2012 - the year of the ISA
Last year’s resolution was to rid myself of all my credit cards, something I have now happily achieved, with some difficulty – they’re too easy to obtain, too easy to spend on and mega expensive to fund if they remain uncleared.
Two years ago, I promised myself I would put sufficient financial protection in place to ensure my family (Tara included) would be fine if anything horrible happened to me.
This New Year’s Day, I’m going to vow to make 2012 my year of the ISA.
Funding two of my three boys through university is proving to be a big challenge, so 2012 will be the year (I hope) when I finally start to take full advantage of tax-friendly ISAs. I can think of no better way to save or invest than via this wrapper, especially given the government’s irritating propensity to meddle in the pensions arena and, in the process, make pension planning almost impossible.
What I love about ISAs is that you always remain firmly in control of your investment. You can contribute on a monthly basis or in one go. You can withdraw funds when needs must without bothering the taxman and you can choose to use your allowance to save part in cash and part in stocks and shares, or if you are feeling brave, all in equities.
The ISA allowance for the year 6 April 2011 to 5 April 2012 is a generous £10,680. From 6 April, it will be £11,280.
My New Year ISA strategy will be as follows. I will use half my 2011/2012 allowance (£5,340) to save in a cash ISA. This will then become my emergency savings pot, to be used when I have tax bills to pay, unexpected household expenditure to meet or children at university to dig out of yet another financial hole.
I will then invest the other in an equity-based ISA through an online fund supermarket, where investment fund charges are discounted. I will drip-feed my money in on a monthly basis, thereby ensuring that I don’t commit all my money to the market just ahead of yet another market correction.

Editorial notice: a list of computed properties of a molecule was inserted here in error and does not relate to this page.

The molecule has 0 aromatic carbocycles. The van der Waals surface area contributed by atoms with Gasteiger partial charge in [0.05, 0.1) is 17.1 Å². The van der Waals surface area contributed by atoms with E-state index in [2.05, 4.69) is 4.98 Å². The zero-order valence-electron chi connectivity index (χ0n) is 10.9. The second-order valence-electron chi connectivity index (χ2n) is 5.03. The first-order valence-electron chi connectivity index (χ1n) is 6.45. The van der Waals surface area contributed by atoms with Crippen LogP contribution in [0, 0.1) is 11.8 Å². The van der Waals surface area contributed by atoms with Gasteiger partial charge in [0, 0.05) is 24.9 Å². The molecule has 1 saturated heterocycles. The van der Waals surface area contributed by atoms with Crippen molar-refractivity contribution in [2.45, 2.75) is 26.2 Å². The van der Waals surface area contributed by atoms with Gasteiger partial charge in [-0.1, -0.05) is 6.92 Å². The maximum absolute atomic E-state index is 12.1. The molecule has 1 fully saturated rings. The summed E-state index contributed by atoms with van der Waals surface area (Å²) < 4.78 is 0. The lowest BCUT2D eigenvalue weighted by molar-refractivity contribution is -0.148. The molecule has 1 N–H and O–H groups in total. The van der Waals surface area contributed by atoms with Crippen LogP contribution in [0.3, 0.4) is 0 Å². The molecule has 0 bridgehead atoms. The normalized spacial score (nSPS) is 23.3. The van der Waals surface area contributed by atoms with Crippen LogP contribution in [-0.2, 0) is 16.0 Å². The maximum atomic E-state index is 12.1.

Initially, I will invest exclusively in investment trusts on the basis that they are cheaper than unit trusts or openended investment companies. They are also more investorfriendly in that they have independent boards to look after investors’ interests.
One attribute of investment trusts I particularly like is their ability to spread income payments to shareholders by tucking away some income in good years to pay out in difficult years when corporate dividends are under pressure. I will then invest in equity income, as a galaxy of companies is growing dividends despite the diffi cult economic backdrop.
I will also invest in emerging markets, because it will be the likes of Brazil, China and India - rather than the UK, the US or continental Europe - that will drive any global economic growth we see.
That’s it. All that’s left for me to do is wish you a wonderful 2012. May your personal finances prosper
Jeff Prestridge is personal finance editor of Financial Mail on Sunday. Email him at firstname.lastname@example.org
There are limits to how much you can invest in any tax year. For 2011/12, the limit is £10,680. Of that, the maximum you can invest in cash is £5,340 and the balance of £5,340 can be invested in shares (individual company shares or investment funds). If you don’t take the cash ISA allowance, you can invest up to £10,680 into a stocks and shares ISA.
An interchangeable term for shares (UK) or stocks (US). Holders of equity shares in a company are entitled to the earnings and assets of a company after all the prior charges and demands on the company’s capital (chiefly its debts and liabilities) have been settled. To have equity in any asset is to own a piece of it, so holders of shares in a company effectively own a piece proportionate to the number of shares they hold. (See also Shares).
Generic, loosely-defined term for markets in a newly industrialised or Third World country that is in the process of moving from a closed economy to an open market economy while building accountability within the system. The World Bank recognises 28 countries as emerging markets, including Argentina, Brazil, China, Czech Republic, Egypt, India, Israel, Morocco, Russia and Venezuela. Because these countries carry additional political, economic and currency risks, investors in emerging markets should accept volatile returns. There is potential to make large profit at the risk of large losses.
Invidivual Savings Accounts were introduced on 6 April 1999 to replace personal equity plans (PEPs) and tax-exempt special savings accounts (TESSAs) with one plan that covered both stockmarket and savings products, the returns from which are tax-exempt. The ISA is not in itself an investment product. Rather, it’s a tax-free “wrapper” in which you place investments and savings up to a specified annual allowance where the returns (capital growth, dividends, interest) are tax-exempt (you don’t have to declare ISAs and their contents on your tax return). However, any dividends are taxed within the investment, and that can’t be reclaimed.